Blogging is enduringly popular. There are roughly 31.7 million blogs in the world, covering everything from marketing news (like this one) to obscure advice from the past. If you can think of a topic, someone is probably blogging about it.
Adding a blog to your business website offers a number of benefits. When you have your own blog, you have a place to publish your industry insights and news. Regular blogging can also help to increase organic traffic from search engines.
Crafting unique content is the first challenge for aspiring bloggers. We’ve shared our thoughts on how to craft quality blog posts that search engines love in the past.
The next step is knowing where to publish. Your own blog is the obvious choice, as you retain complete control over the content. But is this the best place for your content, and could it stand a better chance of being discovered elsewhere?
We’re taking a deep dive into the issue to explore the pros and cons of publishing your content in four different places.
Publishing on your website
When you publish a blog on your own website, you retain complete control. You can update it, remove it, add whatever links you want and monitor the analytics. If it ranks well, your website could enjoy a spike in traffic. This all sounds great so far, but your website might not always be the best place to hit publish.
Optimising your website for search engines is about more than just what you add to your site. Generating links to your website and social shares can be just as beneficial as the content you publish. So if you create something that you are particularly proud of, it’s helpful to consider where else you could be publishing.
Publishing on someone else’s website
Guest posting may have been overrun with spammy SEO posts, but it certainly isn’t dead yet. There’s still plenty of room for guest posting done right. By sharing your content on another website, you might lose some of the control and may even be handing website traffic to another domain. But you could also benefit from referral traffic from other sources. And this comes with added exposure to new audiences.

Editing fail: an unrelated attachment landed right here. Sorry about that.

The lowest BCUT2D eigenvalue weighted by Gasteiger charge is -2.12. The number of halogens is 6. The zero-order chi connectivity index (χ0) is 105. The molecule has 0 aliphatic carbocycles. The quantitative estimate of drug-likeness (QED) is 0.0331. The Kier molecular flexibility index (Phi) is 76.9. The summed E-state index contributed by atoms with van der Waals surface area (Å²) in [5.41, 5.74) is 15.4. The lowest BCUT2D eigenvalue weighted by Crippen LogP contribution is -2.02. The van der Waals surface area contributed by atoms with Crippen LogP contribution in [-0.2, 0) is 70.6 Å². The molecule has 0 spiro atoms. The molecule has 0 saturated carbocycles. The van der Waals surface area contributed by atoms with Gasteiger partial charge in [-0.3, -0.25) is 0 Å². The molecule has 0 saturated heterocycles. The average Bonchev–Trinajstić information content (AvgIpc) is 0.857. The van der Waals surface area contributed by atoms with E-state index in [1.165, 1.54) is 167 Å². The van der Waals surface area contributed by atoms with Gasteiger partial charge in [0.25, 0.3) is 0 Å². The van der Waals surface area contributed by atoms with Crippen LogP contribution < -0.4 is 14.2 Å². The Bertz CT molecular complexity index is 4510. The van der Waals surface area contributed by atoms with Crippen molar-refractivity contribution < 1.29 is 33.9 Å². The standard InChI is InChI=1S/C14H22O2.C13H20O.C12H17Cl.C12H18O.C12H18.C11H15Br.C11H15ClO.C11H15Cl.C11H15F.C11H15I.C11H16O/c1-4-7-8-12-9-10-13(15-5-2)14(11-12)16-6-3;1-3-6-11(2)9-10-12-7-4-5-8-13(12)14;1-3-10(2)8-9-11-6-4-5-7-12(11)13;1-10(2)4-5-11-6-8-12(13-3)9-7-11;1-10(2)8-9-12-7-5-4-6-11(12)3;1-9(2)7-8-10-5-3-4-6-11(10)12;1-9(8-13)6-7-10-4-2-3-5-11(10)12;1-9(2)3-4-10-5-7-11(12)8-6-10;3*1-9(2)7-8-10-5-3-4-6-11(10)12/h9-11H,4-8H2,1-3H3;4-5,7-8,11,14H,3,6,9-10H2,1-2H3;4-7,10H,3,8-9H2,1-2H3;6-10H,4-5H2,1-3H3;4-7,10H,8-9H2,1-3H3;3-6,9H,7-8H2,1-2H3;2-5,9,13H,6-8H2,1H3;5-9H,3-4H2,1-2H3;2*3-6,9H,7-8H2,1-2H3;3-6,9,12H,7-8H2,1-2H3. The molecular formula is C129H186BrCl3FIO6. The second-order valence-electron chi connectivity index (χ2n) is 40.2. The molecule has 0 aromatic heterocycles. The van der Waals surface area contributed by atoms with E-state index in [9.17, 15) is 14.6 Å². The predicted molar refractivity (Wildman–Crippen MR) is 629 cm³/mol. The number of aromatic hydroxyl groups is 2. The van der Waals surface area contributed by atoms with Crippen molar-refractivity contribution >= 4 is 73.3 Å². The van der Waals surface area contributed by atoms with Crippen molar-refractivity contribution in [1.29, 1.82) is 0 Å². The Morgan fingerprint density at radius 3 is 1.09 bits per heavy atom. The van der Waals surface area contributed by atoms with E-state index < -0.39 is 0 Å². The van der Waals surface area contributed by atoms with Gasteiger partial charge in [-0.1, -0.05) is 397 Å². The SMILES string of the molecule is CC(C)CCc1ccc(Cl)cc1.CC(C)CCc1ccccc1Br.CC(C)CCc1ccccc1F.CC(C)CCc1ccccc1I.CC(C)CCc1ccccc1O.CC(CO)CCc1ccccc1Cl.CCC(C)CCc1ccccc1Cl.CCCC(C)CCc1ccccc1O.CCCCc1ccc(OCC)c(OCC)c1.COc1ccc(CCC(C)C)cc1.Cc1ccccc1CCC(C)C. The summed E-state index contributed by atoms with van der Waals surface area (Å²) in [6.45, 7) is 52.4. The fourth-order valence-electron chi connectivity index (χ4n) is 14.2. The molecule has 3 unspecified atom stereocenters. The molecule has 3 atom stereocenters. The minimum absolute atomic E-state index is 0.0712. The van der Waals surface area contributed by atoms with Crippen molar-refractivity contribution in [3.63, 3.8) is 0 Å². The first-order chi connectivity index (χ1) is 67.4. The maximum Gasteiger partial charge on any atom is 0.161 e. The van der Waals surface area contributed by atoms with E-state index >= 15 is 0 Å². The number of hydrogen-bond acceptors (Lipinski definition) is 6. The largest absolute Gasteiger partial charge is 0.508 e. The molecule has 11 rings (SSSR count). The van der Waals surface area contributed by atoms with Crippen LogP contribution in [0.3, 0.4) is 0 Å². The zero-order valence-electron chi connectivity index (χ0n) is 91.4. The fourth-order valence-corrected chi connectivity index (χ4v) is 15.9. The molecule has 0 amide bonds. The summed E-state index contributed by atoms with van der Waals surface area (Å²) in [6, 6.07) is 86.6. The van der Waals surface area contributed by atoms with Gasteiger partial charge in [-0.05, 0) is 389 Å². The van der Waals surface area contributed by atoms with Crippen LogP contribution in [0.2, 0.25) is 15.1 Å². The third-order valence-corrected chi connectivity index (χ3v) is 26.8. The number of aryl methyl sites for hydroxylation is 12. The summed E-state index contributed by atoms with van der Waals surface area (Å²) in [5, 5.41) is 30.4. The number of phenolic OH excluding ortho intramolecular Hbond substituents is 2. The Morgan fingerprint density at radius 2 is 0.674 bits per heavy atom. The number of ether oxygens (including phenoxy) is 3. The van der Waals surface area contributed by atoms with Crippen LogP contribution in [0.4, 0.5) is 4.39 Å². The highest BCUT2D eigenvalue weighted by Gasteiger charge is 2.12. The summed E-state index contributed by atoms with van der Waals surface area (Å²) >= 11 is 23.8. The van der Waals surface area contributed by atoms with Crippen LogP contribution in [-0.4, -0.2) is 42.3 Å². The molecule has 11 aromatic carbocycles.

A key component of SEO is building links to your website, and this is one of the primary goals of guest posting. But don’t ignore the possibility that you could also connect with a new audience. Research opportunities well before you hand over any content and think of this as a way to build relationships with fellow bloggers.
Publishing on LinkedIn
If you’re hoping your article might generate likes, shares and similar buzz, then sharing it directly to LinkedIn might be more appropriate. If you’re interested in boosting your personal profile, publishing content is a surefire way to get noticed as each one of your connections will receive a notification.
Publishing on LinkedIn will give you the chance to be seen as an authority in your sector and your article could make its way into the Pulse, which will amplify the reach. The obvious disadvantage is that any traffic generated will not be for your website, so you’ll have to make sure you’re making the most of CTAs.
Publishing on Medium
If you’re hoping to make money from your content and you think you might have a popular piece of content to share, Medium could be the ideal place for it. Medium offers a subscription model for readers that rewards creators for claps and shares. So the more views and applause your article gets, the more you could earn.
Sharing on Medium will limit your audience if you want to monetise your content. This is because monetised content is often placed behind a paywall and users can only access 3 locked articles per month. You’ll also need to be a paying member to monetise your content, and this will cost $5 per month.
So, which is best?
There are pros and cons to publishing on any of these platforms. Instead of taking an all-or-nothing approach, consider spreading your content across multiple platforms to make the most of everything available.